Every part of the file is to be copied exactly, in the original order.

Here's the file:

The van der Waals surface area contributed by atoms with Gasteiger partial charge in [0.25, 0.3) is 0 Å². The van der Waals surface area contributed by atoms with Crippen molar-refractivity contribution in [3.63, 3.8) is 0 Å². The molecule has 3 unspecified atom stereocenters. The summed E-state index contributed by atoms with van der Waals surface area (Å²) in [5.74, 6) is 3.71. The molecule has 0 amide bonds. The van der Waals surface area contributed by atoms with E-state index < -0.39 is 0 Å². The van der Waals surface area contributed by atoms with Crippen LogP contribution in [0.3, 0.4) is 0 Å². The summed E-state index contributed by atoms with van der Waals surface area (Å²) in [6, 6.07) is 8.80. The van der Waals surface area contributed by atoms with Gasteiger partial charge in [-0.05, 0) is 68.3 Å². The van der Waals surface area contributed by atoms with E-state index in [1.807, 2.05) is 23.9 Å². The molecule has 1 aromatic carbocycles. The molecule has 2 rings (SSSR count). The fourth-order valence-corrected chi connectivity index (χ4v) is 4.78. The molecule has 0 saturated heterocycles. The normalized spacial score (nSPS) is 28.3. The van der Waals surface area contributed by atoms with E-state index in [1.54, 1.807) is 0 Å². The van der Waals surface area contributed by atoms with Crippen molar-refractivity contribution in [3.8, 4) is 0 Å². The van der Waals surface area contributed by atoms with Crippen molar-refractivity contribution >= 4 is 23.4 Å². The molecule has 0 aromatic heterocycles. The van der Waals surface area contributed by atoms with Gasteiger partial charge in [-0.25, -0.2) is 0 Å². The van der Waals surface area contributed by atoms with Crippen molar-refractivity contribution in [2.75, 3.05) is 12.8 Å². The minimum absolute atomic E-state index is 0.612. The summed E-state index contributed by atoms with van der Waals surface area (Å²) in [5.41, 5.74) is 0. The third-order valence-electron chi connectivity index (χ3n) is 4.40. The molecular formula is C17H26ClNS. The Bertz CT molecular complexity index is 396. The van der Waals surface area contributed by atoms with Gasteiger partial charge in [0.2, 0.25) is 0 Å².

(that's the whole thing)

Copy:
The van der Waals surface area contributed by atoms with Gasteiger partial charge in [0.25, 0.3) is 0 Å². The van der Waals surface area contributed by atoms with Crippen molar-refractivity contribution in [3.63, 3.8) is 0 Å². The molecule has 3 unspecified atom stereocenters. The summed E-state index contributed by atoms with van der Waals surface area (Å²) in [5.74, 6) is 3.71. The molecule has 0 amide bonds. The van der Waals surface area contributed by atoms with E-state index < -0.39 is 0 Å². The van der Waals surface area contributed by atoms with Crippen LogP contribution in [0.3, 0.4) is 0 Å². The summed E-state index contributed by atoms with van der Waals surface area (Å²) in [6, 6.07) is 8.80. The van der Waals surface area contributed by atoms with Gasteiger partial charge in [-0.05, 0) is 68.3 Å². The van der Waals surface area contributed by atoms with E-state index in [1.807, 2.05) is 23.9 Å². The molecule has 1 aromatic carbocycles. The molecule has 2 rings (SSSR count). The fourth-order valence-corrected chi connectivity index (χ4v) is 4.78. The molecule has 0 saturated heterocycles. The normalized spacial score (nSPS) is 28.3. The van der Waals surface area contributed by atoms with E-state index in [1.54, 1.807) is 0 Å². The van der Waals surface area contributed by atoms with Crippen molar-refractivity contribution in [3.8, 4) is 0 Å². The van der Waals surface area contributed by atoms with Crippen molar-refractivity contribution >= 4 is 23.4 Å². The molecule has 0 aromatic heterocycles. The van der Waals surface area contributed by atoms with Gasteiger partial charge in [-0.25, -0.2) is 0 Å². The van der Waals surface area contributed by atoms with Crippen molar-refractivity contribution in [2.75, 3.05) is 12.8 Å². The minimum absolute atomic E-state index is 0.612. The summed E-state index contributed by atoms with van der Waals surface area (Å²) in [5.41, 5.74) is 0. The third-order valence-electron chi connectivity index (χ3n) is 4.40. The molecular formula is C17H26ClNS. The Bertz CT molecular complexity index is 396. The van der Waals surface area contributed by atoms with Gasteiger partial charge in [0.2, 0.25) is 0 Å².